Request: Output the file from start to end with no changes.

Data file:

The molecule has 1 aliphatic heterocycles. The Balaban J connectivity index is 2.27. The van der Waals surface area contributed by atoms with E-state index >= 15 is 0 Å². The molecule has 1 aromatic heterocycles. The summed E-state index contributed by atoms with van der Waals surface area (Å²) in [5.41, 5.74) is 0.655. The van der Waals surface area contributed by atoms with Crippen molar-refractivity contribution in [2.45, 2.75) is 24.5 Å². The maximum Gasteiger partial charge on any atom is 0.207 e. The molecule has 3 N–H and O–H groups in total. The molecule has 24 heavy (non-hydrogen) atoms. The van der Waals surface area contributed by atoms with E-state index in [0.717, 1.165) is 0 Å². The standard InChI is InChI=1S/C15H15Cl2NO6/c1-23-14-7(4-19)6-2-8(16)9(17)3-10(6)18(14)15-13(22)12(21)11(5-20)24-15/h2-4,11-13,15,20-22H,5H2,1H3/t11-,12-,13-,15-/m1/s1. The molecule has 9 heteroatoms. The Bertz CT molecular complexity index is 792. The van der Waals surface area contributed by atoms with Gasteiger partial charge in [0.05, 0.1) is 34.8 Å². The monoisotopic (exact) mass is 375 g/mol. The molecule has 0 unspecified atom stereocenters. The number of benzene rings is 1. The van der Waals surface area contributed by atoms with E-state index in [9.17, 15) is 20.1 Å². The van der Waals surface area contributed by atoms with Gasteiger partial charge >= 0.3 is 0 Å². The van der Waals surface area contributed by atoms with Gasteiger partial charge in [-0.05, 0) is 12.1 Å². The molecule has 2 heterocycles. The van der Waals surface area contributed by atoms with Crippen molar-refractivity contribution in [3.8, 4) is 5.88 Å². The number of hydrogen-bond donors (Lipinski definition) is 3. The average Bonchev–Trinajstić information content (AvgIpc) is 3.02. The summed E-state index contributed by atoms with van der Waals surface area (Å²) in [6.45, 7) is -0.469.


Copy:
The molecule has 1 aliphatic heterocycles. The Balaban J connectivity index is 2.27. The van der Waals surface area contributed by atoms with E-state index >= 15 is 0 Å². The molecule has 1 aromatic heterocycles. The summed E-state index contributed by atoms with van der Waals surface area (Å²) in [5.41, 5.74) is 0.655. The van der Waals surface area contributed by atoms with Crippen molar-refractivity contribution in [2.45, 2.75) is 24.5 Å². The maximum Gasteiger partial charge on any atom is 0.207 e. The molecule has 3 N–H and O–H groups in total. The molecule has 24 heavy (non-hydrogen) atoms. The van der Waals surface area contributed by atoms with E-state index in [0.717, 1.165) is 0 Å². The standard InChI is InChI=1S/C15H15Cl2NO6/c1-23-14-7(4-19)6-2-8(16)9(17)3-10(6)18(14)15-13(22)12(21)11(5-20)24-15/h2-4,11-13,15,20-22H,5H2,1H3/t11-,12-,13-,15-/m1/s1. The molecule has 9 heteroatoms. The Bertz CT molecular complexity index is 792. The van der Waals surface area contributed by atoms with Gasteiger partial charge in [0.05, 0.1) is 34.8 Å². The monoisotopic (exact) mass is 375 g/mol. The molecule has 0 unspecified atom stereocenters. The number of benzene rings is 1. The van der Waals surface area contributed by atoms with E-state index in [9.17, 15) is 20.1 Å². The van der Waals surface area contributed by atoms with Gasteiger partial charge >= 0.3 is 0 Å². The van der Waals surface area contributed by atoms with Gasteiger partial charge in [-0.05, 0) is 12.1 Å². The molecule has 2 heterocycles. The van der Waals surface area contributed by atoms with Crippen molar-refractivity contribution in [3.8, 4) is 5.88 Å². The number of hydrogen-bond donors (Lipinski definition) is 3. The average Bonchev–Trinajstić information content (AvgIpc) is 3.02. The summed E-state index contributed by atoms with van der Waals surface area (Å²) in [6.45, 7) is -0.469.